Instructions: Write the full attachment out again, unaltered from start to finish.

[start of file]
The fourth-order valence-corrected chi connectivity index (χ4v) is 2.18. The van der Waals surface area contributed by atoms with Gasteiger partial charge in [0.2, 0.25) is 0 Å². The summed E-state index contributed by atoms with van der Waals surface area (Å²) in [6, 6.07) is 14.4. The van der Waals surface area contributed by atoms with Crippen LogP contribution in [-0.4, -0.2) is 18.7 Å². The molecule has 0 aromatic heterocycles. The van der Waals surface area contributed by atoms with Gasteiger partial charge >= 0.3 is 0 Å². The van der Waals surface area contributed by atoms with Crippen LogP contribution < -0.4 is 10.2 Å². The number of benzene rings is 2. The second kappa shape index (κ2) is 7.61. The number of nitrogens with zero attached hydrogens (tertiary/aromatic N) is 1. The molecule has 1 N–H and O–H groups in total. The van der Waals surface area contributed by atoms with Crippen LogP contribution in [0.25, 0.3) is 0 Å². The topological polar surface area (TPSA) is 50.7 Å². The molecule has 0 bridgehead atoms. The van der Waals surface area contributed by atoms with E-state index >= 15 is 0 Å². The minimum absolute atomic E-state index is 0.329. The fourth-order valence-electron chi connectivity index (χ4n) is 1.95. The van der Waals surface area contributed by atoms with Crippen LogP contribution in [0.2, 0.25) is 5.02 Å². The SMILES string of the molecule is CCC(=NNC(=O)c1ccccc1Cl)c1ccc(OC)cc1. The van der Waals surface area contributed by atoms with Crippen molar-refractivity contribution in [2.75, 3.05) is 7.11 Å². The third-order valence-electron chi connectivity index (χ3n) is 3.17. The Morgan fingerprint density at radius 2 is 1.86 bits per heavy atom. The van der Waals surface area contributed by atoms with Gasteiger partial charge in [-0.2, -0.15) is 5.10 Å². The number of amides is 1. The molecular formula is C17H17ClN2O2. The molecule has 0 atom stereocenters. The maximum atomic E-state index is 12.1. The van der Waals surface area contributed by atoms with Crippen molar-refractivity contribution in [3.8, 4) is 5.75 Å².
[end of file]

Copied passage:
The fourth-order valence-corrected chi connectivity index (χ4v) is 2.18. The van der Waals surface area contributed by atoms with Gasteiger partial charge in [0.2, 0.25) is 0 Å². The summed E-state index contributed by atoms with van der Waals surface area (Å²) in [6, 6.07) is 14.4. The van der Waals surface area contributed by atoms with Crippen LogP contribution in [-0.4, -0.2) is 18.7 Å². The molecule has 0 aromatic heterocycles. The van der Waals surface area contributed by atoms with Gasteiger partial charge >= 0.3 is 0 Å². The van der Waals surface area contributed by atoms with Crippen LogP contribution < -0.4 is 10.2 Å². The number of benzene rings is 2. The second kappa shape index (κ2) is 7.61. The number of nitrogens with zero attached hydrogens (tertiary/aromatic N) is 1. The molecule has 1 N–H and O–H groups in total. The van der Waals surface area contributed by atoms with Crippen LogP contribution in [0.25, 0.3) is 0 Å². The topological polar surface area (TPSA) is 50.7 Å². The molecule has 0 bridgehead atoms. The van der Waals surface area contributed by atoms with E-state index >= 15 is 0 Å². The minimum absolute atomic E-state index is 0.329. The fourth-order valence-electron chi connectivity index (χ4n) is 1.95. The van der Waals surface area contributed by atoms with Crippen LogP contribution in [0.2, 0.25) is 5.02 Å². The SMILES string of the molecule is CCC(=NNC(=O)c1ccccc1Cl)c1ccc(OC)cc1. The van der Waals surface area contributed by atoms with Crippen molar-refractivity contribution in [2.75, 3.05) is 7.11 Å². The third-order valence-electron chi connectivity index (χ3n) is 3.17. The Morgan fingerprint density at radius 2 is 1.86 bits per heavy atom. The van der Waals surface area contributed by atoms with Gasteiger partial charge in [-0.2, -0.15) is 5.10 Å². The number of amides is 1. The molecular formula is C17H17ClN2O2. The molecule has 0 atom stereocenters. The maximum atomic E-state index is 12.1. The van der Waals surface area contributed by atoms with Crippen molar-refractivity contribution in [3.8, 4) is 5.75 Å².